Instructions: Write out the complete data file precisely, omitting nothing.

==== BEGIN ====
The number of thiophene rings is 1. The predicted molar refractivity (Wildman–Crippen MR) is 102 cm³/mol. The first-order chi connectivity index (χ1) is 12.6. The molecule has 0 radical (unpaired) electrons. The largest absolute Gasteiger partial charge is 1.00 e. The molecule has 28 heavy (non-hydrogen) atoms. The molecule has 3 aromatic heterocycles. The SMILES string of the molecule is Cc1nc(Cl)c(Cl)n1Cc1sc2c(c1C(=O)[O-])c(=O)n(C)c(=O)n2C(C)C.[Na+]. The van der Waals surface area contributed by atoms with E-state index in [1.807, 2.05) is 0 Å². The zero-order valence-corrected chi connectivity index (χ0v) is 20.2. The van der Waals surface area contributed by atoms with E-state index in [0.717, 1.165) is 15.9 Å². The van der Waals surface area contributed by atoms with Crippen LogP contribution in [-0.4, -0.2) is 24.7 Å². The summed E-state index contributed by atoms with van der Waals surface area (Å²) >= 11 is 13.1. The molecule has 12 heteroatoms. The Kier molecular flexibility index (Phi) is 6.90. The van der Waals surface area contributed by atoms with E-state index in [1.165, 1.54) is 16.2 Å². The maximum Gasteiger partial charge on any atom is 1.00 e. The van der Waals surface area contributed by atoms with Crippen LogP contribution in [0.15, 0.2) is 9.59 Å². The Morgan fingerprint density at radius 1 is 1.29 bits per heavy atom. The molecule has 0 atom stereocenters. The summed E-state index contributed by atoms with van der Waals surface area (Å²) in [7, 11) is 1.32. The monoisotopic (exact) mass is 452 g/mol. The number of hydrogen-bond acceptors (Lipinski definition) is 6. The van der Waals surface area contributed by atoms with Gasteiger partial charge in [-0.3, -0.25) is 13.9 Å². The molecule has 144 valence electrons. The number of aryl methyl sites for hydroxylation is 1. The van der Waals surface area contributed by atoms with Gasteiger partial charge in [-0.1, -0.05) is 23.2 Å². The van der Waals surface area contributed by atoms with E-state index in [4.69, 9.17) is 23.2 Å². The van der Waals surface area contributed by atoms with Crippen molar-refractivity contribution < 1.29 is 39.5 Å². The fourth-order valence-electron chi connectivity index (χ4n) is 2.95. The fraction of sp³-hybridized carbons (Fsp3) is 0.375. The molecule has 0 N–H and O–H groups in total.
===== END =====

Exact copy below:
The number of thiophene rings is 1. The predicted molar refractivity (Wildman–Crippen MR) is 102 cm³/mol. The first-order chi connectivity index (χ1) is 12.6. The molecule has 0 radical (unpaired) electrons. The largest absolute Gasteiger partial charge is 1.00 e. The molecule has 28 heavy (non-hydrogen) atoms. The molecule has 3 aromatic heterocycles. The SMILES string of the molecule is Cc1nc(Cl)c(Cl)n1Cc1sc2c(c1C(=O)[O-])c(=O)n(C)c(=O)n2C(C)C.[Na+]. The van der Waals surface area contributed by atoms with E-state index in [1.807, 2.05) is 0 Å². The zero-order valence-corrected chi connectivity index (χ0v) is 20.2. The van der Waals surface area contributed by atoms with E-state index in [0.717, 1.165) is 15.9 Å². The van der Waals surface area contributed by atoms with Crippen LogP contribution in [-0.4, -0.2) is 24.7 Å². The summed E-state index contributed by atoms with van der Waals surface area (Å²) >= 11 is 13.1. The molecule has 12 heteroatoms. The Kier molecular flexibility index (Phi) is 6.90. The van der Waals surface area contributed by atoms with E-state index in [1.165, 1.54) is 16.2 Å². The maximum Gasteiger partial charge on any atom is 1.00 e. The van der Waals surface area contributed by atoms with Crippen LogP contribution in [0.15, 0.2) is 9.59 Å². The Morgan fingerprint density at radius 1 is 1.29 bits per heavy atom. The molecule has 0 atom stereocenters. The summed E-state index contributed by atoms with van der Waals surface area (Å²) in [7, 11) is 1.32. The monoisotopic (exact) mass is 452 g/mol. The number of hydrogen-bond acceptors (Lipinski definition) is 6. The van der Waals surface area contributed by atoms with Gasteiger partial charge in [-0.3, -0.25) is 13.9 Å². The molecule has 144 valence electrons. The number of aryl methyl sites for hydroxylation is 1. The van der Waals surface area contributed by atoms with Gasteiger partial charge in [-0.1, -0.05) is 23.2 Å². The van der Waals surface area contributed by atoms with E-state index in [4.69, 9.17) is 23.2 Å². The van der Waals surface area contributed by atoms with Crippen molar-refractivity contribution < 1.29 is 39.5 Å². The fourth-order valence-electron chi connectivity index (χ4n) is 2.95. The fraction of sp³-hybridized carbons (Fsp3) is 0.375. The molecule has 0 N–H and O–H groups in total.